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Finding Balance: a Personal Quest

By Colleen Chandler
December 2005

Finding a Balance chart
Essig identified basic categories of methodology people use to evaluation information and make decisions.

Achieving a balance between work and other life activities requires an inventory of personal values and an analysis of existing habits, according to Sherry Essig, of Priority Ventures Group, who came to NIEHS on Oct. 27. Her presentation, "The Art of Balance: Creating Sustainable Change in Work and Life," focused on ways to obtain that balance.

Identifying how you make decisions allows you to analyze the anxiety levels associated with those decisions, she said.

To achieve balance, Essig said, people must identify a balance measure, something that will enable them to know when they have achieved balance. Different from an objective, the measure can be determined by examining markers that signify one's life is out of balance. For example, whether or not a bed gets make in the morning could indicate the level of control for that morning. "What gets measured gets managed," Essig said. These measures should function as both diagnostic and management tools.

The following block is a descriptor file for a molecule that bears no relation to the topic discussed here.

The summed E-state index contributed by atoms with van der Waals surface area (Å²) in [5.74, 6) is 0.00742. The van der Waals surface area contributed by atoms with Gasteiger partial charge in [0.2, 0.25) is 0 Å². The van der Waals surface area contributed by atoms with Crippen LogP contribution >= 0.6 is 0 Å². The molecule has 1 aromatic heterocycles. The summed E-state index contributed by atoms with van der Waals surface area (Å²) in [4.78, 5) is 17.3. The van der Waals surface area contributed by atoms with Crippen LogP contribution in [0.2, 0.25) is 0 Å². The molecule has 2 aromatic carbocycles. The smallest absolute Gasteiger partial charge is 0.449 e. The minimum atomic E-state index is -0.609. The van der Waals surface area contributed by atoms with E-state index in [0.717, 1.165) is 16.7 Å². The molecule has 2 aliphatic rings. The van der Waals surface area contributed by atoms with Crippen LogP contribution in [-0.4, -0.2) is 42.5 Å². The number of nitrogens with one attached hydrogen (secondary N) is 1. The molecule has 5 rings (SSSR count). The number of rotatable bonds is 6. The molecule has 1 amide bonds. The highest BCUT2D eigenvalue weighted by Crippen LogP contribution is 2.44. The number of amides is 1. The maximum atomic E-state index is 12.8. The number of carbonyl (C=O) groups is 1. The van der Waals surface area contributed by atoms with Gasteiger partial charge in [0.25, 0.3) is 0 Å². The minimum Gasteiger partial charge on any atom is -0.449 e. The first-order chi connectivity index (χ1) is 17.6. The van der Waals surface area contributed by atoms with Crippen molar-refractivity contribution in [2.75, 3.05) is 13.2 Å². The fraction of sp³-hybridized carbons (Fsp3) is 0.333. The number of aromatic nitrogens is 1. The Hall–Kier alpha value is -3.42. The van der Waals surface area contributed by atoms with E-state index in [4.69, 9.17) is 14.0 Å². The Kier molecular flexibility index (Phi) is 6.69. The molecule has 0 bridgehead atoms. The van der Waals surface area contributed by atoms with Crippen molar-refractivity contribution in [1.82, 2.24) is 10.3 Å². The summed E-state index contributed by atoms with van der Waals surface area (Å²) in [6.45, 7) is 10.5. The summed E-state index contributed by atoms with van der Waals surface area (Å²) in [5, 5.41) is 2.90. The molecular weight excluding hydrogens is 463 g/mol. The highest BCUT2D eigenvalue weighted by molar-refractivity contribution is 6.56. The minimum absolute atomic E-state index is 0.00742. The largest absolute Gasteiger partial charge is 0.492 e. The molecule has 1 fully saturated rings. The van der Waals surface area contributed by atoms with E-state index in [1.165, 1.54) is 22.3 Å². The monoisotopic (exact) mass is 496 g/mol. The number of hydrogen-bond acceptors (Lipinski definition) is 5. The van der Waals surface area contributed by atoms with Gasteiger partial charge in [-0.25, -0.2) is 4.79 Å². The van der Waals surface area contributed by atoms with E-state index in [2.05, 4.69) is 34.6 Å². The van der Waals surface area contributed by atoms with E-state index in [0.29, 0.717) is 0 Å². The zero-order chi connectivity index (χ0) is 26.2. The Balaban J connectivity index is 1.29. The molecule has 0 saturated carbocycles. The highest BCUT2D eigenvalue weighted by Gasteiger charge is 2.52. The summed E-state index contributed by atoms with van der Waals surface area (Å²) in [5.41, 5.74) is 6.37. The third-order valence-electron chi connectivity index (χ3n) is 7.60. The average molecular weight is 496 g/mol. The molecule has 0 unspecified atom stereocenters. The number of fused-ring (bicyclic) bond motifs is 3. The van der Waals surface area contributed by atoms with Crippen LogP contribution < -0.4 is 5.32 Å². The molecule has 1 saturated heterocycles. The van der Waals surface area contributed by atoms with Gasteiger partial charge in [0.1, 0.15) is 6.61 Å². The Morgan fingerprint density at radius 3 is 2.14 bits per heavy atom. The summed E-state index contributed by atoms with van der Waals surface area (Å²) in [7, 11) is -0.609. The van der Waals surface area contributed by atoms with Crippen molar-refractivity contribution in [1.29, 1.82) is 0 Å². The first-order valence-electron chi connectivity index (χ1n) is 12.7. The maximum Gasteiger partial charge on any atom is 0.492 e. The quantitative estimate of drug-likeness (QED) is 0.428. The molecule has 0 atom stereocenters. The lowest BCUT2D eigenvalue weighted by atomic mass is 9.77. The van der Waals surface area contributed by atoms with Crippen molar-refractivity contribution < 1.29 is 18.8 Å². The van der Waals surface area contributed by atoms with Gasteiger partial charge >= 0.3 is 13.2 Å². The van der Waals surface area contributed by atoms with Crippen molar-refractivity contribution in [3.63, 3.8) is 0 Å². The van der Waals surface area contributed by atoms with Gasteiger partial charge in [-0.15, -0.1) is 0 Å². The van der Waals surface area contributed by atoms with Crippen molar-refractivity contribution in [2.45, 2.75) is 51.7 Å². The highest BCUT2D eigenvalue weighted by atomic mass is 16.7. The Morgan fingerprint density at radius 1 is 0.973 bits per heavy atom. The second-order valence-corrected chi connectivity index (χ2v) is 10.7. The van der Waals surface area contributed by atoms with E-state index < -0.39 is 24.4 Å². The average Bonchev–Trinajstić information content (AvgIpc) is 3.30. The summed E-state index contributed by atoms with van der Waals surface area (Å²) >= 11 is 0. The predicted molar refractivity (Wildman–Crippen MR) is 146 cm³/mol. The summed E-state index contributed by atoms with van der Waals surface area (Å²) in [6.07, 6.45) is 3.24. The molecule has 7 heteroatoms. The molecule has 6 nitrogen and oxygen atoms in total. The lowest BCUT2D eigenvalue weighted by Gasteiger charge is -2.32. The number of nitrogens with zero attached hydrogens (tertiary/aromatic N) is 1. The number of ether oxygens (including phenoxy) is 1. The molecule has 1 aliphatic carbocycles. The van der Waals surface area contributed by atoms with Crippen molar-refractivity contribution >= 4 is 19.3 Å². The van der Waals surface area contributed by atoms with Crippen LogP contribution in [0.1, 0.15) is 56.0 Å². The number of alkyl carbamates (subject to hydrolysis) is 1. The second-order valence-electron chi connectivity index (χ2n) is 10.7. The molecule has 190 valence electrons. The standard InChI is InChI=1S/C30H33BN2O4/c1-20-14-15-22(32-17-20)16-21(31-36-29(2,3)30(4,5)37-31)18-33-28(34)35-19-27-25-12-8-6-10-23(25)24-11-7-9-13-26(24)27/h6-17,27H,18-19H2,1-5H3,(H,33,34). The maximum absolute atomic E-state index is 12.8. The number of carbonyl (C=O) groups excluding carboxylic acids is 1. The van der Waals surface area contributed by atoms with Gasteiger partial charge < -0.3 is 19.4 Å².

The next step, Essig said, is to set a target, or objective, and create simple steps to get started. Identify those things that keep you on track and those that distract you. Next, develop action steps to create change and maintain momentum.

She offered thise tips of achieving balance:

  • Know what's MOST important to you.
  • Take care of yourself.
  • Take slow, deep breaths.
  • Forecast your time commit ments for the coming month, then set your priorities based on what is realistic.
  • Create one or two personal measures and use them just as you do your business metrics.
  • Spend a few minutes daily listening to your intuition.
  • Slow down and pay attention to how fast you are moving physically and mentally.
  • Ask for help when you need it.
  • Work with a coach.
  • Get a "balance buddy."
  • Know you cannot fail.


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